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November 17, 2008 at 2:16 AM #43861AndrewMasiParticipant
I was wondering about the pros and cons of AVCHD. I edit with final cut pro and would like to have some insight on the good thing and flaws of the format
November 17, 2008 at 4:57 AM #183797AnonymousInactive
I use a AVCHD canon camcorder and i think its fantastic… well, i will list what you want:
1) Its very compressed (some will say that this is a con. i dont think so). So, more video will fit in smaller media, like a 1.3 GB dvd.
3)AVCHD = HD =D
4) Its somewhat inexpensive
5) Its more “movable”
1) Older or low ending Editing program wont support AVCHD
2) Some people say that its not “True HD” (1920×1080), but i disagree with that
3) Some people say that it dosnt look like a real HD image. I disagree…i cant see a difference between AVCHD and HDV, for example.
4)You need a somewhat powerful PC to be able to edit it.
Sorry its very little. but i am in such a hurry……Oh, i use AVCHD and i loved it since the first second.
PS.: I use a HP Media Center m8034n to edit my AVCHD footage.
Hope i have Helped,
November 17, 2008 at 5:29 AM #183798RobParticipant
Its more “movable”
What does that mean?
Its very compressed (some will say that this is a con. i dont think so).
Like always, it depends what you’re doing. For Shippociao it may not be a bad thing. Very compressed video is a bad thing if you want effects and compositing; however, the high compression is good if you are shooting long days without the chance to offload footage from your media to a laptop. In my opinion though, if I were shooting a long day, I’d go with miniDV tapes. AVCHD is more compressed than miniDV; why would you want to take more resolution/more information and compressed even more?
Some people say that its not “True HD” (1920×1080), but i disagree with that
It’s not true HD. You can’t just say you disagree with it…too bad, it’s not true HD. AVCHD records 1440X1080 and then stretches the pixels to cover 1920X1080. Same with HDV and some DVCPro HD.
You need a somewhat powerful PC to be able to edit it.
I’m not sure about that. This isn’t a demanding codec, and I believe an average modern computer can handle AVCHD, so long you have software that supports the codec, as mentined above.
AVCHD is mainly a consumer codec, although some prosumer cameras do record AVCHD. Every time I see an ad for a prosumer level camera that records AVCHD, it seems to be directed toward wedding videographers, and wedding videographer need that long recording time that AVCHD allows. Also, when video is broadcast, I believe it’s compressed again. Wedding videos aren’t broadcast, so it’s not like the video is being HIGHLY compressed and then compressed again for broadcast. That would be bad.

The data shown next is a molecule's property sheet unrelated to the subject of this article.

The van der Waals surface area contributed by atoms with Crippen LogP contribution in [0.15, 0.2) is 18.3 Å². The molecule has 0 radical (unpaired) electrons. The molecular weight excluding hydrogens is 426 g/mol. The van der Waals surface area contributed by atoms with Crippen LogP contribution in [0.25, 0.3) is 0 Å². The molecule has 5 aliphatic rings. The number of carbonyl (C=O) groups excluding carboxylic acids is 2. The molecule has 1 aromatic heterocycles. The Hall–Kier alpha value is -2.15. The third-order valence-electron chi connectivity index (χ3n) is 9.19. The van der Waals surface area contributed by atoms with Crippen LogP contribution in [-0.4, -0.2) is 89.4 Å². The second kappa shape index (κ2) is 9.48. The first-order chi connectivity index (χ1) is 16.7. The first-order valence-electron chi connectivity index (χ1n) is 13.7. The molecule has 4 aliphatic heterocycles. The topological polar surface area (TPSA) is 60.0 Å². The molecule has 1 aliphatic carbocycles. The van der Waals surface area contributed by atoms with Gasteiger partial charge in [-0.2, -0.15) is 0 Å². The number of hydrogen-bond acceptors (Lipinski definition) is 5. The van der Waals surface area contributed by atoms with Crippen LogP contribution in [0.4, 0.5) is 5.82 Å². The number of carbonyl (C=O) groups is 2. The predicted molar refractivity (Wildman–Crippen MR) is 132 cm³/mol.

So think about what you intent to do and go from there. If you’re an average consumer and you’re making home videos, AVCHD is fine for you.
November 17, 2008 at 5:36 AM #183799RobParticipant
Actually, I’m wrong. You can find some AVCHD cameras that do record the full 1920X1080.
November 17, 2008 at 2:09 PM #183800birdcatParticipant
The new Panny AVC prosumer model stands out as a good higher end AVCHD camera (P2 card based).
My consumer Sony SR11 is hard drive based and shoots at a full 1920 X 1080 @ 60i.
November 17, 2008 at 2:48 PM #183801D0nParticipant
since I shoot Weddings using an hdrhc1 hdv and an sr12 avchd, here’s what I’ve noticed:
avchd won’t work on powerpc macs, only intel macs with multicore processors, hdv does work. for my workflow that means I do an import, using my macbook, for the sr12, while my imac imports the hvd. After importing the project on the macbook, I can edit it on the imac, by overlaying the video (full res, not the smaller res size that Imovie suggests on startup.) from the sr12 and the hdrhc1. I can then synch the clips and cut away from the top to bottom layers at will for multicam shots. It is impossible to tell which camera took which shot UNLESS you have alot of fast action (the sr12 does show artifacts more than the hc1) or low light (the sr12 has less noise, better color in low light). Then I add photos to the video for a finished project…..
The macbooks handle the video faster when editing, but the imac has a much bigger screen, and when you’ve pre planned everything, you can do some editing in the evening, and let it render overnight, leaving your laptops free for any location work the next am.
so whatever works…
May 9, 2015 at 2:20 AM #212271AnonymousInactive
As soon you have no AVCHD video plug-ins to get help, you can seek a professional AVCHD MTS Converter as a try.
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